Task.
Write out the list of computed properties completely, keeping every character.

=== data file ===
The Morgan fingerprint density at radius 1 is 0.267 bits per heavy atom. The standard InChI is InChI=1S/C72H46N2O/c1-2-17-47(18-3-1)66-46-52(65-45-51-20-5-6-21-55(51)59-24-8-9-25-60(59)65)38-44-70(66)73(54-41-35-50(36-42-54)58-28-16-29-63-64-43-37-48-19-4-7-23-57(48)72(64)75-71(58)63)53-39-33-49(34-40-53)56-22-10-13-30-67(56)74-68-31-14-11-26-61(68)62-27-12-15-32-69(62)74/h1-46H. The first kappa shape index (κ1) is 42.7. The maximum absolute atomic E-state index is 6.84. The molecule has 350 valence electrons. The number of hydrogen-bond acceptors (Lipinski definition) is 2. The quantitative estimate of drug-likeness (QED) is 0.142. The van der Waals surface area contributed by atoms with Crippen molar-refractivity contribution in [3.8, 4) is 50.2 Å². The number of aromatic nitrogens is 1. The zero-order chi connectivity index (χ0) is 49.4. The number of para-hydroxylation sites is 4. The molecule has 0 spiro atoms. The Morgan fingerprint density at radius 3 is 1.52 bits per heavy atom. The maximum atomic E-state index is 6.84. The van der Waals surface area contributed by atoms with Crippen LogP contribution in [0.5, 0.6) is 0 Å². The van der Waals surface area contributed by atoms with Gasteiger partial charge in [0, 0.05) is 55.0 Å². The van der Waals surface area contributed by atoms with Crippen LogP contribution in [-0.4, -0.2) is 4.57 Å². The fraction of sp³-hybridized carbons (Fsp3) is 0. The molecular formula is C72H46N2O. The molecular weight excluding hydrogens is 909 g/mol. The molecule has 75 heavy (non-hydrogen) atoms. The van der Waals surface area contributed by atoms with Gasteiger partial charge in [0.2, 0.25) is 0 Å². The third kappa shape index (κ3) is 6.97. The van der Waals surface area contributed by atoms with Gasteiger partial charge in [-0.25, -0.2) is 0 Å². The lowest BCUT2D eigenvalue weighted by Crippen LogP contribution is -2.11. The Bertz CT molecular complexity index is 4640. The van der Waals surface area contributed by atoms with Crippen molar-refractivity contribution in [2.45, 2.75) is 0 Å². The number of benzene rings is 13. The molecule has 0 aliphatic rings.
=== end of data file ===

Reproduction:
The Morgan fingerprint density at radius 1 is 0.267 bits per heavy atom. The standard InChI is InChI=1S/C72H46N2O/c1-2-17-47(18-3-1)66-46-52(65-45-51-20-5-6-21-55(51)59-24-8-9-25-60(59)65)38-44-70(66)73(54-41-35-50(36-42-54)58-28-16-29-63-64-43-37-48-19-4-7-23-57(48)72(64)75-71(58)63)53-39-33-49(34-40-53)56-22-10-13-30-67(56)74-68-31-14-11-26-61(68)62-27-12-15-32-69(62)74/h1-46H. The first kappa shape index (κ1) is 42.7. The maximum absolute atomic E-state index is 6.84. The molecule has 350 valence electrons. The number of hydrogen-bond acceptors (Lipinski definition) is 2. The quantitative estimate of drug-likeness (QED) is 0.142. The van der Waals surface area contributed by atoms with Crippen molar-refractivity contribution in [3.8, 4) is 50.2 Å². The number of aromatic nitrogens is 1. The zero-order chi connectivity index (χ0) is 49.4. The number of para-hydroxylation sites is 4. The molecule has 0 spiro atoms. The Morgan fingerprint density at radius 3 is 1.52 bits per heavy atom. The maximum atomic E-state index is 6.84. The van der Waals surface area contributed by atoms with Crippen LogP contribution in [0.5, 0.6) is 0 Å². The van der Waals surface area contributed by atoms with Gasteiger partial charge in [0, 0.05) is 55.0 Å². The van der Waals surface area contributed by atoms with Crippen LogP contribution in [-0.4, -0.2) is 4.57 Å². The fraction of sp³-hybridized carbons (Fsp3) is 0. The molecular formula is C72H46N2O. The molecular weight excluding hydrogens is 909 g/mol. The molecule has 75 heavy (non-hydrogen) atoms. The van der Waals surface area contributed by atoms with Gasteiger partial charge in [0.2, 0.25) is 0 Å². The third kappa shape index (κ3) is 6.97. The van der Waals surface area contributed by atoms with Gasteiger partial charge in [-0.25, -0.2) is 0 Å². The lowest BCUT2D eigenvalue weighted by Crippen LogP contribution is -2.11. The Bertz CT molecular complexity index is 4640. The van der Waals surface area contributed by atoms with Crippen molar-refractivity contribution in [2.45, 2.75) is 0 Å². The number of benzene rings is 13. The molecule has 0 aliphatic rings.